Yesterday was the first day of the new decade. A powerful psychological turning point.
I started the last decade believing poverty is the root of all Uganda’s evil – high population growth, famine, disease, corruption and now stepping into the new decade I am more convinced than ever that this remains true.
Unfortunately the way we talk about poverty it is as if we are discussing something that happens to other people.
Clearly we are in denial, the vast majority of us are living off our parents or spouse or lurching from pay check to paycheck or have business with no larger mission than to provide subsistence for us and our loved ones.
A cursory look at our individual balance sheets would make a grown man weep.
Many of us are guilty of spending money we do not have, to buy things we do not need, to impress people who do not care.
With our money there are only two decisions to make when a spending opportunity presents itself, either we consume it or invest it. The rich angle their expenditure towards investments, building asset bases that will ensure their financial freedom. The majority of us spend on consumption guaranteeing that we shall live in perpetual servitude at best or suffer a subhuman existence.
As a result Uganda is a manifestation of the sum total of our spending folly. The poverty of our nation is a man made situation, perpetuated by poor (there is that word again) leadership.
At the beginning of the last decade I also thought this country was poor for lack of planning. I was recently disabused of this thinking.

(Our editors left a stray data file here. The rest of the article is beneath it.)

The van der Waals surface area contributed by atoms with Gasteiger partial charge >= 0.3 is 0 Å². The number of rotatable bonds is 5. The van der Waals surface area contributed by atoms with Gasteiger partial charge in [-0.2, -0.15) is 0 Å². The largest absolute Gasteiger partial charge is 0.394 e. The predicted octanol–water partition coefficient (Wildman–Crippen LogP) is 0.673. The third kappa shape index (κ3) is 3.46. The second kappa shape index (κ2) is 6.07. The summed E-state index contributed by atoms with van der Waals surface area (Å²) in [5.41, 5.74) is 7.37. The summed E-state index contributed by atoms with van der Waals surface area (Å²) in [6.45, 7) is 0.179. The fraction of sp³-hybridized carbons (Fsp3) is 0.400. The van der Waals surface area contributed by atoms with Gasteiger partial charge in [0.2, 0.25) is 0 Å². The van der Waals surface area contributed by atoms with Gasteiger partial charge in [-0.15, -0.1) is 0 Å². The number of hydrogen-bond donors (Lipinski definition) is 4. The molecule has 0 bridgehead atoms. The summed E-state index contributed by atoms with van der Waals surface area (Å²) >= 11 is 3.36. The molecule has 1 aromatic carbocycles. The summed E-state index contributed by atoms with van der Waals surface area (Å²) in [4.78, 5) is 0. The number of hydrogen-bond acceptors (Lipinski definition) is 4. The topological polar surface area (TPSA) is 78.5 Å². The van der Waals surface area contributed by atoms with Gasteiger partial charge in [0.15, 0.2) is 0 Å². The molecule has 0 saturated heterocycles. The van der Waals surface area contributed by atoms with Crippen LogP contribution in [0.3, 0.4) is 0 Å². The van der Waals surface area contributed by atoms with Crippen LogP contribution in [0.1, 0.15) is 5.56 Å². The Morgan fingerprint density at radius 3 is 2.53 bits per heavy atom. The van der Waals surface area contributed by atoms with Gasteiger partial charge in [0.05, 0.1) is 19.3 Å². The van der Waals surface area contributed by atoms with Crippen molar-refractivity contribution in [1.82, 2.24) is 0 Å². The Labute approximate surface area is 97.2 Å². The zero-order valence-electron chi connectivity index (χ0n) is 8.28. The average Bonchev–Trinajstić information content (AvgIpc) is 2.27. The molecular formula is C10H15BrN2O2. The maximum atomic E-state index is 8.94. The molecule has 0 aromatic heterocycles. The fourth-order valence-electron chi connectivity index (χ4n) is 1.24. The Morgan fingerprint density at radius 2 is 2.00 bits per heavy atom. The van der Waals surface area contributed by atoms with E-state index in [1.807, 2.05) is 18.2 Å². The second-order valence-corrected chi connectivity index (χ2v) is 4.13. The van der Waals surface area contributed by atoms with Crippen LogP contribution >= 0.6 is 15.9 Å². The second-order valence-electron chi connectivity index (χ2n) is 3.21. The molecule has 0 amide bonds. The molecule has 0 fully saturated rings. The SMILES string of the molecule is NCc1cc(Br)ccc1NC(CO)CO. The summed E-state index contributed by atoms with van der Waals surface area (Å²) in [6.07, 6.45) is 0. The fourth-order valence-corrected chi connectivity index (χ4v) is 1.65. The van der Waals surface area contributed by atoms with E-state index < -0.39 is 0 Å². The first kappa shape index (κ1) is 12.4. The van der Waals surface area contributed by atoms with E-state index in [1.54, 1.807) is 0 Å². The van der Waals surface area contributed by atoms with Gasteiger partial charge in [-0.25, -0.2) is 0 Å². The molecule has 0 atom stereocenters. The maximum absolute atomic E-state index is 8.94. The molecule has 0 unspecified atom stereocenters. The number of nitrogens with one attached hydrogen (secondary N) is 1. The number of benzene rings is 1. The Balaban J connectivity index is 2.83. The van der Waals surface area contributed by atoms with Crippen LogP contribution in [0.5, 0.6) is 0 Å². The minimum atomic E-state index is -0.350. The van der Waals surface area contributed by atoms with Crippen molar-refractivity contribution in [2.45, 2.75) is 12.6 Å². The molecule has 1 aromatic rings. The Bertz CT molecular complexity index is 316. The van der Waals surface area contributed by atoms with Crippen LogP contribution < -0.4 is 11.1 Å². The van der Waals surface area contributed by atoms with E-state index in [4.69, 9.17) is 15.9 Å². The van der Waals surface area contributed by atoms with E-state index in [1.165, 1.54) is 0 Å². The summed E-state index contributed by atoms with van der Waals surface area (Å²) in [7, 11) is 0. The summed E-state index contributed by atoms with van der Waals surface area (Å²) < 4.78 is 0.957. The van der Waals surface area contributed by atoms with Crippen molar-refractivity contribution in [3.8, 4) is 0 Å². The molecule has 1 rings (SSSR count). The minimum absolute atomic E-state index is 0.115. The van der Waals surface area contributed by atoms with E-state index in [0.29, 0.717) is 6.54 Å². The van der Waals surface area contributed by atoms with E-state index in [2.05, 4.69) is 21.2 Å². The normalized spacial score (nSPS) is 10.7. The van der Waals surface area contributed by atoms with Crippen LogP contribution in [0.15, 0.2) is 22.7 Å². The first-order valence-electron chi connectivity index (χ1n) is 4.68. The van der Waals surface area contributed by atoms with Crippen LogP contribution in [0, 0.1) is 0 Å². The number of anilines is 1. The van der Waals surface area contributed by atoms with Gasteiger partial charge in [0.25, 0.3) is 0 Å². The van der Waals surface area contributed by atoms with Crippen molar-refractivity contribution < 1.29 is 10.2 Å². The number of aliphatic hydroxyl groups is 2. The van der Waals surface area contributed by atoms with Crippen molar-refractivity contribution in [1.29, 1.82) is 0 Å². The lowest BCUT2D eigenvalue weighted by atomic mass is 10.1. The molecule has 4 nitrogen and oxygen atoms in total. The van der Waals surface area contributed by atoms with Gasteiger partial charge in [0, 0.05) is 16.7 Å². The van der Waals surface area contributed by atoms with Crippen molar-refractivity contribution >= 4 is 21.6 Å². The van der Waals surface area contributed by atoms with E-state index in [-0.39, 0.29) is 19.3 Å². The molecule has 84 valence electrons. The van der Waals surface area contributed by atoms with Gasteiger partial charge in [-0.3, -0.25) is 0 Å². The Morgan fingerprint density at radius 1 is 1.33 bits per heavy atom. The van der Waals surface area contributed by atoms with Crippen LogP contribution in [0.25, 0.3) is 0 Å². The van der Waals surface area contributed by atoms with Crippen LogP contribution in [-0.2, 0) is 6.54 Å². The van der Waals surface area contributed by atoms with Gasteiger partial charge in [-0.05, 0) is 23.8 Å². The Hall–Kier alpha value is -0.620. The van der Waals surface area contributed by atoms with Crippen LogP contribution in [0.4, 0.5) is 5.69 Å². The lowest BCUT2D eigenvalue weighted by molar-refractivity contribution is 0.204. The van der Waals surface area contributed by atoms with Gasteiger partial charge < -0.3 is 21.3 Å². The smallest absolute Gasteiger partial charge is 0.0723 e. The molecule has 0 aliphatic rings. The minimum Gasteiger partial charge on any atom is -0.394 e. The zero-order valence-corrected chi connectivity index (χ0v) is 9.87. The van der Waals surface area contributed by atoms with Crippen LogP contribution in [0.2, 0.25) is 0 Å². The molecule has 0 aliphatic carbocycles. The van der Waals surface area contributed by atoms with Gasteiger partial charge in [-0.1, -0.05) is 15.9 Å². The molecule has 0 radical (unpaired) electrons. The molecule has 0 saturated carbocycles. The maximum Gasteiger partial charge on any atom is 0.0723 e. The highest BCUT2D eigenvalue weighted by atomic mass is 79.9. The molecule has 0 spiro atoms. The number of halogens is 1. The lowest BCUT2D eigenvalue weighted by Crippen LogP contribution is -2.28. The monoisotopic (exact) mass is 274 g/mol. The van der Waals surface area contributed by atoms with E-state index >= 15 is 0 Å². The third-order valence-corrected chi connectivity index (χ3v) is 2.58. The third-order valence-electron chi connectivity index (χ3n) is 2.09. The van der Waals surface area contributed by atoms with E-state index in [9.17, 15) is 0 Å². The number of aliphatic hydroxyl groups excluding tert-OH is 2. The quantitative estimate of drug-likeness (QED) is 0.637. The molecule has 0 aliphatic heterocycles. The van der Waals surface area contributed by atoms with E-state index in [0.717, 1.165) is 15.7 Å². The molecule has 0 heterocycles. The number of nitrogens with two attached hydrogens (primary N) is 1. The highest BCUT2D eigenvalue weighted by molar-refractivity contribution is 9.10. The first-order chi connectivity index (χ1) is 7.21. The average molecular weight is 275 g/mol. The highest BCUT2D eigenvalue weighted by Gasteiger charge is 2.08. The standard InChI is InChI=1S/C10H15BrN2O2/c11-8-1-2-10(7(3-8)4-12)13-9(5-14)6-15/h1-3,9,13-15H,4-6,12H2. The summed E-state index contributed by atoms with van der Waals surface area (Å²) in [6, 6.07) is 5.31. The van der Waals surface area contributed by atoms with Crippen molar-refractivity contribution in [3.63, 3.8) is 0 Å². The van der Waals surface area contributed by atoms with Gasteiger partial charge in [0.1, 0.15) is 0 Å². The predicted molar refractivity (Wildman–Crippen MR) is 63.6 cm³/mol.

If we had no plans as a country how were we able to wangle billions of dollars out of the donors over the last few decades?
The donors are not your benevolent rich uncle. They require very elaborate plans detailing economic viability, environmental impact assessments, the project’s usefulness in the context of national development plans etc before they can disburse one dollar.
So the fact that we have been one of the greatest beneficiaries of donor largesse presupposes the plans are there.
We have world class policy papers on any number of areas from alternative energy uses to gender based affirmative action but the results – or lack of thereof, are there for all to see.
What is missing is execution, defined as getting the job done.
Having world beating plans is only one component of getting things done the. We need the right people, infused by a vision of where the country is going, operating in an enabling environment all this underpinned by robust strategic planning.
Ten years ago a UN consultant broke it down for us. His advice was that there are a few areas in which Uganda can win a competitive advantage and therefore thrive in regional and international markets. He listed these as Agriculture processing, education and health services, ICT, niche tourism, financial services and power generation.
In the last 10 years we can list the edible oils industry, the helter skelter growth of the private education industry, the empty hotel rooms post CHOGM, the proliferation of telephone subscribers and the emergency thermal power generators as a sign that we might be moving in the right direction.
I believe we could have done much more in the last ten years with a more systematic execution of our priorities.
And execution is going to become even more critical in the coming decade with the East African common market for goods, services and labour opening up in the middle of this year.
If our industries close and we lose our jobs because of more competitive goods and services from other countries squeezing our offerings out of the market we will have only ourselves to blame.
I go into the new decade resolute in my conviction that fighting poverty – on a personal and national level is not everything, it is the ONLY thing.
We will do this buy executing far sighted strategies that will one, crystalllise our competitive advantages and then execute them with unwavering determination.
Have a Happy New Year!
Published January 2010, New Vision